- Arrangement: contrast, hierarchy, unity, space, flow
- Visual elements: background, color, text, images
- Movement: timing, pace, distance, direction, eye flow
Spend time looking for the right image: Michael Hyatt will spend a full day looking for the right images for a new presentation he will give 30-40 times. Too many slide decks appear to be thrown together with stock images that are just “good enough.”
Don't settle for cliché images. There's nothing worse than watching a presentation and seeing the same stock image being used by the last two presenters. Take your own pictures if necessary or pay a little bit to find something creative.
Use the right resolution image: Think through where people will watch your presentation and use the highest resolution that is practical.
This slide deck by Al Bonner shares some other common visual clichés to avoid.
RESOURCES: Check out these resources to help you create presentation visuals: 1) Canva; 2) SlideIdea; and 3) Haiku Deck.
Tip #9: Be a Student of Great Presenters
One thing all great presenters do is practice. My music teachers always told me that practice makes permanent. Practice your presentation and have someone critique you, if possible. Your confidence and grasp of the information will be apparent to the audience.
The corollary is to practice the right things. Make sure to create a presentation that's worth practicing first!
Great presenters also study master communicators. Watch great preachers, politicians, and other communicators to see what sets them apart. Emulate the things that fit your style.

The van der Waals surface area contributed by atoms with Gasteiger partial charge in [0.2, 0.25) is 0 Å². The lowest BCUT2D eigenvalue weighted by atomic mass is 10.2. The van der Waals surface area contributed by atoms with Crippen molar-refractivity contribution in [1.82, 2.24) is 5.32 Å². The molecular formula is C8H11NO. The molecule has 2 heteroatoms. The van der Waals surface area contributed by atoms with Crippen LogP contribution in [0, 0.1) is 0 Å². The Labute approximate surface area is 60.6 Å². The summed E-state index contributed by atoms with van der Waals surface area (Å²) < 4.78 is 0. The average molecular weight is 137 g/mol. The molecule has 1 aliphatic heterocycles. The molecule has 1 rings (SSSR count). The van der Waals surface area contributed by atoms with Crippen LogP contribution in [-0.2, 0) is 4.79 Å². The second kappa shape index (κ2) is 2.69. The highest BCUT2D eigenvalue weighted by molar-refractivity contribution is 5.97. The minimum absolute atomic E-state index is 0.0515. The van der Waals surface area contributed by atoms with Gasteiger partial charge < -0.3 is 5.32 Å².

Here are some resources that can help you become a better speaker and presenter:
- How to Talk So People Will Listen by Dr. Steve Brown
- You are the Message by Roger Ailles
- Talk Like TED by Carmine Gallo
- Presentation Zen by Garr Reynolds
- Resonate: Present Visual Stories that Transform Audiences by Nancy Duarte
- Slide:ology by Nancy Duarte
- How to Be a Presentation God by Scott Schwertly
- The Presentation Secrets of Steve Jobs: How to Be Insanely Great in Front of Any Audience by Carmine Gallo
- 6 Rules for More Effective Slide Presentations (NOTE: these rules are more directed toward live presentations and not webinars)
- Nancy Duarte's talk on common structure of greatest communicators
- Really Bad PowerPoint (Seth Godin)
- Michael and Amy Port provide advanced training through: Heroic Public Speaking
- Pete Vargas and the team at Advance Your Reach provide coaching at Advance Your Reach Live.
It takes work and practice to create a masterful presentation. The results are rewarding when people start to change and give you credit.
The greatest presenters know they can always improve. George Burns still got nervous before going on stage when he was in his 90s. He used that nervous energy to make himself better and so can you.
Now it's time for you to go create that killer presentation. I can't wait to see it.